Agroforestry: A Climate Solution with Big Potential
Agroforestry is, in a nutshell, farming with trees. But agroforestry, which is considered one of the earliest forms of agriculture and has been practiced by indigenous peoples around the world for generations, can take many forms. A renewed interest in agroforestry comes from the opportunity it presents to turn farmers into climate heroes, sequestering carbon on working farmland while keeping it productive and profitable.
Kathy Dice and Tom Wahl have been experimenting with agroforestry on their farmland in southeastern Iowa for over 20 years, and they have emerged as leaders and mentors to a new generation of farmers who are looking to adopt a more resilient kind of agriculture. With over seventy different species of fruit and nut crops on their farm, Red Fern Farm stands in stark contrast to the majority of Iowa farmland: millions of acres of corn and soybean monocultures. “We’re trying to mimic the biodiversity you would see in nature,” says Kathy.
Red Fern Farm represents a hyper-diverse, integrated agroforestry operation, but other forms of modern agroforestry can also produce substantial benefits with more simplified practices. Alley cropping is the practice of planting trees in widely-spaced rows, with crops like corn or soybeans grown in between the rows until the trees reach maturity. Silvopasture utilizes the principles of managed grazing to pasture livestock beneath stands of trees without harming the trees or the soil. Forest farming is a term used to describe the cultivation of a wide variety of valuable plants and mushrooms that grow best in a forest environment.
“With agroforestry, we can grow trees and produce food for people by working with nature.”
– Kathy Dice, Red Fern Farm
The potential for agroforestry as a tool for both climate resilience and climate mitigation is significant. Agroforestry could sequester nearly 6 gigatons of carbon per year globally, more than any other management method for agricultural land (Roe et al 2022). That is the equivalent of 50 billion barrels of oil. Project Drawdown ranks silvopasture ninth in its list of climate solutions – higher than rooftop solar power, electric vehicles, and geothermal energy – with additional agroforestry methods ranking in the top twenty. In the US, agroforestry has the potential to remove at least 156 million metric tons of carbon dioxide a year from the atmosphere, the equivalent of shutting 39 coal-fired power plants.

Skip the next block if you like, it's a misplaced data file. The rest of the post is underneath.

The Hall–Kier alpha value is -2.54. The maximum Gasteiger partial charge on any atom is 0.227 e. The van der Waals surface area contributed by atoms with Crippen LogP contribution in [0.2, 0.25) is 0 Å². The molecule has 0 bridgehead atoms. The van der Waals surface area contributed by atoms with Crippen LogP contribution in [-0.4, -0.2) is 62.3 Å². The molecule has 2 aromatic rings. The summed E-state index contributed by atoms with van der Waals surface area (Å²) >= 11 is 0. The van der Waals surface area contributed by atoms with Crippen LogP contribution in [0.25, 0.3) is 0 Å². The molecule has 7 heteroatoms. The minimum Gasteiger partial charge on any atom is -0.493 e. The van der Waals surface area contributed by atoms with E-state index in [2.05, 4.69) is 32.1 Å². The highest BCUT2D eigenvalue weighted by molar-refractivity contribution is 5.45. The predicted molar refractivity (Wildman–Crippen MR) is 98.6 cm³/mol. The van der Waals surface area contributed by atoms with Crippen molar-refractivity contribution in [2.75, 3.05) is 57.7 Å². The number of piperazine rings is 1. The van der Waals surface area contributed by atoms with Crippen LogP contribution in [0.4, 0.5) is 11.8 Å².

The Savanna Institute, a nonprofit organization created in 2013 to catalyze agroforestry in the US Midwest, has been working to expand agroforestry adoption through partnerships with experienced farmers like Kathy Dice and Tom Wahl. Red Fern Farm has been featured in the Savanna Institute’s Pioneer Agroforestry Farm Tour Series and online agroforestry courses. Kathy and Tom have served as mentors in Savanna Institute’s Agroforestry Apprenticeship, and presented at the organization’s yearly Perennial Farm Gathering, which brings together hundreds of agroforestry experts and enthusiasts from across the Midwest and beyond. In addition to Tom and Kathy, Savanna Institute shares the stories of other Midwestern farmers who have adopted agroforestry through Landowner spotlights and video series.
Through partnerships with farmers, researchers, and other collaborators, the Savanna Institute seeks to overcome barriers to agroforestry that cannot be addressed by farmers individually. Land access and tenure present significant challenges for aspiring agroforesters, since many agroforestry crops do not become profitable for 5-10 years, and are not worth investing in if land access might be lost. Investment mechanisms to support beginning perennial farmers is a key need. By developing markets for key crops, and breeding improved varieties, the Savanna Institute is working to make agroforestry work for more farms. Through a network of on-the-ground demonstration farms, the Savanna Institute is also working, like Tom and Kathy, to stir people’s imaginations with living examples of what agroforestry can look like.
“We made all the mistakes – every last one of them,” Tom Wahl says of his time on the farm. His statement could just as easily describe humanity’s response to the climate crisis. And yet, Kathy and Tom have persevered.
With agroforestry, they have hope for the future.
Red Fern Farm is a family-owned nursery and farm in southeastern Iowa owned and operated by Kathy Dice and Tom Wahl. It is also the site of ongoing research on a variety of tree crops.
Editor’s note: This post was originally published in the US Nature 4 Climate series and is re-published with the permission of The Nature Conservancy.